The annual Christmas tree fight Mike and I used to have about the tree originated mostly from our inability to use our tree stand correctly. It has a foot pedal in its base, and a separate piece you attach to the trunk of the tree.

You’re supposed to fit the tree, with the separate piece attached, into the base. Then you depress the foot pedal and waggle the tree around until one of you pronounces it straight.

The problem was, we rarely remembered that the piece attached to the trunk is supposed to snap in to the bottom of the base.

For 17 years, we waggled the tree, pronounced it straight, and pushed the foot pedal back into the base, which was supposed to lock the tree in place. It rarely worked, and we settled for teetering trees in danger of keeling over.

This year, I got the tree stand to work the way it’s supposed to after just a few tries. I got the “click” I needed when I lopped off a few more branches to get the attachable base high up enough on the tree.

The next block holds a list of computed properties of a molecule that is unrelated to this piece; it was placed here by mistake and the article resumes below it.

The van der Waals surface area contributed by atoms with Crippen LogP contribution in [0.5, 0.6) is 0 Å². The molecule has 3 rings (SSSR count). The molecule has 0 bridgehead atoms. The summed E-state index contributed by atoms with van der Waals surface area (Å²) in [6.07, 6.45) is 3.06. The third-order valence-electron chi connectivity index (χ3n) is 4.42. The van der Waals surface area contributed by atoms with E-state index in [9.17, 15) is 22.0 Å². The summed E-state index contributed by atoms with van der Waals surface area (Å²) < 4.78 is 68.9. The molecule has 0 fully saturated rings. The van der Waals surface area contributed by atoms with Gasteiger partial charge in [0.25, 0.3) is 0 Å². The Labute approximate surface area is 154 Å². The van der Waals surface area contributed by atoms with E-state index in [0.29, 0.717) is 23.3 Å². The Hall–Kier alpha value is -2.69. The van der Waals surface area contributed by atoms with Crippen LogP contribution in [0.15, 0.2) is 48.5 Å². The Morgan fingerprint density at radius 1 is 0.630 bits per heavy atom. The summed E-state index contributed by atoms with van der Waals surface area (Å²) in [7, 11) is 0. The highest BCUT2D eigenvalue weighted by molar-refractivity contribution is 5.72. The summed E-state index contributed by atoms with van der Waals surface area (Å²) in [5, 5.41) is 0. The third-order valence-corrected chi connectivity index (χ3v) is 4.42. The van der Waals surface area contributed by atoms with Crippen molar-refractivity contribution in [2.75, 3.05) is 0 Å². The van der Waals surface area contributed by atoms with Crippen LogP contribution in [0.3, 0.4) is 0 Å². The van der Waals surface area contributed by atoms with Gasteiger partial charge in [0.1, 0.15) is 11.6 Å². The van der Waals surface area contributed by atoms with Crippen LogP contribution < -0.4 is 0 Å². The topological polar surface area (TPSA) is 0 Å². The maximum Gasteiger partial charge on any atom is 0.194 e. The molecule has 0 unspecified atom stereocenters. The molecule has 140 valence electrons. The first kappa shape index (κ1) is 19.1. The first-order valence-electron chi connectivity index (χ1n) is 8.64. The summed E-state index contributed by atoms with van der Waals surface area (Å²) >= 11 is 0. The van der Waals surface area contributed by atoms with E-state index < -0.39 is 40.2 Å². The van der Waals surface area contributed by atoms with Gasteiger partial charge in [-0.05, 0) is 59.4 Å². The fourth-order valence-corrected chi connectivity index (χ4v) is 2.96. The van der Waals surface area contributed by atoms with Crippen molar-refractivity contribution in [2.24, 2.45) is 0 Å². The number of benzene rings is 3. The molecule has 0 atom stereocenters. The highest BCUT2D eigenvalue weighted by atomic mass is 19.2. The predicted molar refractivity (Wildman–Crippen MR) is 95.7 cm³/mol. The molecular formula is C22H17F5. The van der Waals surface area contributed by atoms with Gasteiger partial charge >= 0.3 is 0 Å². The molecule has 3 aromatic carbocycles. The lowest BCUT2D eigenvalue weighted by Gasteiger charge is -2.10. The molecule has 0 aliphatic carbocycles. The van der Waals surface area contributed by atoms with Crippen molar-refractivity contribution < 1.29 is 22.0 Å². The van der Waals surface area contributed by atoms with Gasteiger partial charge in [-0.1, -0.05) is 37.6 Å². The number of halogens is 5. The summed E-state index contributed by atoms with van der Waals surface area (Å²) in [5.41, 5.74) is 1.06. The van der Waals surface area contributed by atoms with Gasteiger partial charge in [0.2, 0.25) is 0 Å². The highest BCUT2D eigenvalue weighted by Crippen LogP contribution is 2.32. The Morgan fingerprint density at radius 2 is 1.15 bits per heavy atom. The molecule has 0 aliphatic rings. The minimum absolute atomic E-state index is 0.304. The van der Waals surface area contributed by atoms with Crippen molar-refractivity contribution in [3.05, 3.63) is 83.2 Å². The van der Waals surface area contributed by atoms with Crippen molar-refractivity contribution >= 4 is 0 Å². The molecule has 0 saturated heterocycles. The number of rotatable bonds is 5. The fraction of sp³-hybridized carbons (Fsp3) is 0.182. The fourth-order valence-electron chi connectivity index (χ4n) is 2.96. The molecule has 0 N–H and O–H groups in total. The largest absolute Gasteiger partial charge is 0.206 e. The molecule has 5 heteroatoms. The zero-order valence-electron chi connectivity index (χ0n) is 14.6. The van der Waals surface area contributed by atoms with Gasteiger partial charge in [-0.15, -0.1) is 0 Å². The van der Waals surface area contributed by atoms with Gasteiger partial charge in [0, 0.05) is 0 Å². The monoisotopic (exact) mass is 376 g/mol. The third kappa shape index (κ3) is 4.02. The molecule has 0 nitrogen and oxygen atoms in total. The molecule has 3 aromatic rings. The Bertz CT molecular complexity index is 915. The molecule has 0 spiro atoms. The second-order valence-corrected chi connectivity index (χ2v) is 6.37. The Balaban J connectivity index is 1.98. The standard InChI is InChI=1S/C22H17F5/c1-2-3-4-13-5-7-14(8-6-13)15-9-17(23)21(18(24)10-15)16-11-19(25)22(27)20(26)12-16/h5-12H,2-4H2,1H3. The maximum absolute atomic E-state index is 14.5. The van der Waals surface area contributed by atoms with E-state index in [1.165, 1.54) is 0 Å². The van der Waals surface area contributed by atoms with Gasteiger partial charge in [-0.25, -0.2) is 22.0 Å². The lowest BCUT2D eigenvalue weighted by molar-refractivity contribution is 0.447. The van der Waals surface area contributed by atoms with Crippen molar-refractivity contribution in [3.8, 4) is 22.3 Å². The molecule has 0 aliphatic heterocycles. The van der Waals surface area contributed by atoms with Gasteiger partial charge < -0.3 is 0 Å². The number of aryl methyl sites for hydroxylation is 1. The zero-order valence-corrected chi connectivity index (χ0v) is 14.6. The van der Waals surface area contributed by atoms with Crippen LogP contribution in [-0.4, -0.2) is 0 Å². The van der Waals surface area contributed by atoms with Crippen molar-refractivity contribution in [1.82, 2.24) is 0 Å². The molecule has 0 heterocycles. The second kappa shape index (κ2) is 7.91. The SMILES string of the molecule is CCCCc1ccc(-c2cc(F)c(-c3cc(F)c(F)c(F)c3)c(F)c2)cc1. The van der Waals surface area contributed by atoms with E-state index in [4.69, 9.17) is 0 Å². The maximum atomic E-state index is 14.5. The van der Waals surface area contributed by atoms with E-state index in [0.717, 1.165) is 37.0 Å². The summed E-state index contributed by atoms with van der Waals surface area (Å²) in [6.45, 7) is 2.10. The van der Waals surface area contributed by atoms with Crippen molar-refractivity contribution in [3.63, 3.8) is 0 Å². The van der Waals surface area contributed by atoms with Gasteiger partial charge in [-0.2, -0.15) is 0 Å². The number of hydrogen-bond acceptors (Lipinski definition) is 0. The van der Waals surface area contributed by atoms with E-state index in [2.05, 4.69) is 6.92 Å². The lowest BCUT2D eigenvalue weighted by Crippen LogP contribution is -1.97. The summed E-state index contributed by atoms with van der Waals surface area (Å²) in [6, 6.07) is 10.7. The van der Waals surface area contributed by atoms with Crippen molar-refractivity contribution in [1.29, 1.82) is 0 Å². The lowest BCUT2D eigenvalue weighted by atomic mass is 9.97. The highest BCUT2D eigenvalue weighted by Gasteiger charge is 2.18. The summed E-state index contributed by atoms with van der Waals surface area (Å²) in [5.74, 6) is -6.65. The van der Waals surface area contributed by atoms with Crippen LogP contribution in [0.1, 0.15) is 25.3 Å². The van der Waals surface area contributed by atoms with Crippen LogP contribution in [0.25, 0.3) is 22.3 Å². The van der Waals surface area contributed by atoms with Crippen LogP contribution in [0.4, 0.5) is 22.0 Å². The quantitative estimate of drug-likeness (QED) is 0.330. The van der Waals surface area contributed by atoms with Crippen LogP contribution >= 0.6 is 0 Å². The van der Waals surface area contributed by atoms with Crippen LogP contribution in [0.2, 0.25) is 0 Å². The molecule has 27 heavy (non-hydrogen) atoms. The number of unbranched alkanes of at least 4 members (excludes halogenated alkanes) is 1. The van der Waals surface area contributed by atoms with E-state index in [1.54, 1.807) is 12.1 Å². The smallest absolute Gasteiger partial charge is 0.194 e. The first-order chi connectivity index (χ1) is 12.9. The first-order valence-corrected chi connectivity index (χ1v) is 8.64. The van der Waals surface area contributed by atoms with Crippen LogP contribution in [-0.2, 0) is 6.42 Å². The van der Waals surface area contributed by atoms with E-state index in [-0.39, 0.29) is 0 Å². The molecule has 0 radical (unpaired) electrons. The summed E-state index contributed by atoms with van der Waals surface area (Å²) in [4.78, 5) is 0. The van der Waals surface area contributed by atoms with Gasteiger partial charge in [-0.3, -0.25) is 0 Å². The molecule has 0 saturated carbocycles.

Minor waggling, and it was straight. Push the pedal in, locked!

Then for the lights. I tested the strings before I started. Predictably, when I got lights around the entire tree and plugged them in, the top half didn’t light up.

Sigh.

My old self would have spend a good 15 minutes swearing and yelling. This year, redoing the lights seemed like a minor inconvenience. Second time around, they lit up just fine. I probably just hadn’t plugged them together tightly enough. Sigh.

We used to put the tree in front of the bay window in our “library” room. I turned that room into a dining room that could seat six. It’s kind of a combo library/dining room with a clubby atmosphere – reading chairs in the window, and another in a corner by the bookcases. I love it, sloppy paint job and all.

The front room, where the fireplace is, to me has always been a more natural habitat for a Christmas tree. My idea for that room was a kind of pseudo-eighteenth/nineteenth century parlor, where guests have conversation before dinner, and the ladies retire after dinner to sip and chat, while the gentlemen enjoy their brandy (but no cigars, not in this house) in the clubby dining room.